You did your due diligence and received a flu vaccine this year. Congratulations, you're one of the estimated 36 percent of people to have gotten the shot or nasal spray so far this flu season. So why are you feeling achy, exhausted, congested, feverish and generally lousy?
There are many factors at play here, including that the flu shot is no where close to 100 percent effective at preventing the virus.
Vials of flu vaccine are displayed at the Whittier Street Health Center in Boston, Mass. (Photo: AP/Charles Krupa)
"There are any number of reasons why people could have done all the right things and still get the flu," Massachusetts' head of the bureau of infectious diseases, Kevin Cranston, said, according to the Associated Press.
This season the flu is already considered "widespread" in nearly all states. Some cites, like Boston, have officially declared it a public health emergency. Boston has seen 700 confirmed cases of the flu, compared with 70 all of last season, with 18 flu-related deaths so far.
A sign in the entry of the the Mayo Clinic Health System hospital in Mankato, Minn., spells out visitor restrictions that have been implemented to curb the spread of influenza. (Photo: AP/Mankato Free Press, John Cross)
The CDC said the proportion of people visiting health care providers with flu-like symptoms climbed from 2.8 percent to 5.6 percent in four weeks. By contrast, the rate peaked at only 2.2 percent during the relatively mild 2011-12 flu season. The estimated rate of flu-related hospitalizations in the U.S. was 8.1 per 100,000 people, which is high for this time of year, according to Dr. Joe Bresee, chief of the epidemiology and prevention branch of the CDC's influenza division.
Watch this report from CBS regarding Boston's situation with the flu outbreak:
But why does it seem to be so virulent this year? The most popular strain identified this season is Type A influenza H3N2, which is historically associated with more serious illnesses. It is also among the strains covered by the flu vaccine.
But as Cranston said "no vaccine is 100 percent effective." One reason is the lag time between vaccination and active immunity. A person who received a flu shot but comes in contact with the virus before the vaccine becomes effective -- between 10 days and two weeks -- they are still susceptible to becoming ill.
Recent studies have shown that the flu vaccine as a whole is only about 59 percent effective at preventing the illness. NRP pointed out that the vaccine appears to be less effective for the elderly, which is a population often highly encouraged to receive the shot in the first place.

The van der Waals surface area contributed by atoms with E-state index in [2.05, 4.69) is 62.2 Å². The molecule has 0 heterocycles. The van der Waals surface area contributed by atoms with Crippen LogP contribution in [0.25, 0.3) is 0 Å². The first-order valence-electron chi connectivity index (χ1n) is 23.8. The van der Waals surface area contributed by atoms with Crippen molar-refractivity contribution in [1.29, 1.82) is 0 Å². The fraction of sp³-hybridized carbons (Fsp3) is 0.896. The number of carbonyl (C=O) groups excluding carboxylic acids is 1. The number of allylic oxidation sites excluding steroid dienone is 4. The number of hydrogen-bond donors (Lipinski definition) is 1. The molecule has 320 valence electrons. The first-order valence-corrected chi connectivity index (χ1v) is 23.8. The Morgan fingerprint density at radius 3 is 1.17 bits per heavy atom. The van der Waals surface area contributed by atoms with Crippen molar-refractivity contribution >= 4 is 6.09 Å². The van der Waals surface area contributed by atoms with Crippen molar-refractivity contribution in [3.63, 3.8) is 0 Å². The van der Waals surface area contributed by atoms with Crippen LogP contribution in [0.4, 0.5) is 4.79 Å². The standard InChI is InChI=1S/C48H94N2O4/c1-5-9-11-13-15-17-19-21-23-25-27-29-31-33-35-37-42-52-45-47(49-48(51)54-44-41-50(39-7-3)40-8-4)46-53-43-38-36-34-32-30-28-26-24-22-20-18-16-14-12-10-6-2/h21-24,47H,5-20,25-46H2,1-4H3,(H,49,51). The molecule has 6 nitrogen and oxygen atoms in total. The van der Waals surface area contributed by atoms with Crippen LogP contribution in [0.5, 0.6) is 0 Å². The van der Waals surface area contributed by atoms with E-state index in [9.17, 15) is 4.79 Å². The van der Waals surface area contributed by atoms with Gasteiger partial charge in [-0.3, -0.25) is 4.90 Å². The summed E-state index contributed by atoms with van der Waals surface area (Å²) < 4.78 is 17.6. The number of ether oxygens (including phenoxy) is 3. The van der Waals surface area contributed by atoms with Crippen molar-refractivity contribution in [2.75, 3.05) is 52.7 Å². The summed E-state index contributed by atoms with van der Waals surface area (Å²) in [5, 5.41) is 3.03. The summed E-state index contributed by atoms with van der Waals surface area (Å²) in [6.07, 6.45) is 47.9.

Children and the elderly are among those most recommended for the flu shot. Four-year-old Gabriella Diaz sits as registered nurse Charlene Luxcin, right, administers a flu shot at the Whittier Street Health Center in Boston. (Photo: AP/Charles Krupa)
Another reason someone might contract the flu even after receiving vaccination is if the strain they were infected with wasn't included in the vaccine in the first place. Each year, virus experts select the strains most likely to cause illness that year to include in the flu shot. This year the World Health Organization recommended including the three following strains in vaccines for use in the northern hemisphere:
- an A/California/7/2009 (H1N1)pdm09-like virus;
- an A/Victoria/361/2011 (H3N2)-like virus;
- a B/Wisconsin/1/2010-like virus (from the B/Yamagata lineage of viruses).
Even though the flu vaccine might have its flaws, the CDC says it's still the most effective method at preventing the flu and recommends people receive it either in shot or nasal spray form. Whether or not you receive the vaccine, the CDC also points to a few other ways to prevent and/or stop the spread of the virus:
- Cover your nose and mouth with a tissue when you cough or sneeze. Throw the tissue in the trash after you use it.
- Wash your hands often with soap and water. If soap and water are not available, use an alcohol-based hand rub.
- Avoid touching your eyes, nose and mouth. Germs spread this way.
- Try to avoid close contact with sick people.
- If you are sick with flu-like illness, CDC recommends that you stay home for at least 24 hours after your fever is gone except to get medical care or for other necessities. (Your fever should be gone without the use of a fever-reducing medicine.)
- While sick, limit contact with others as much as possible to keep from infecting them.
The CDC said 18 children have died from the flu so far this season. While it doesn't keep a tab of deaths overall from the flu, the CDC estimates that 24,000 Americans die each year.
The Associated Press contributed to this report.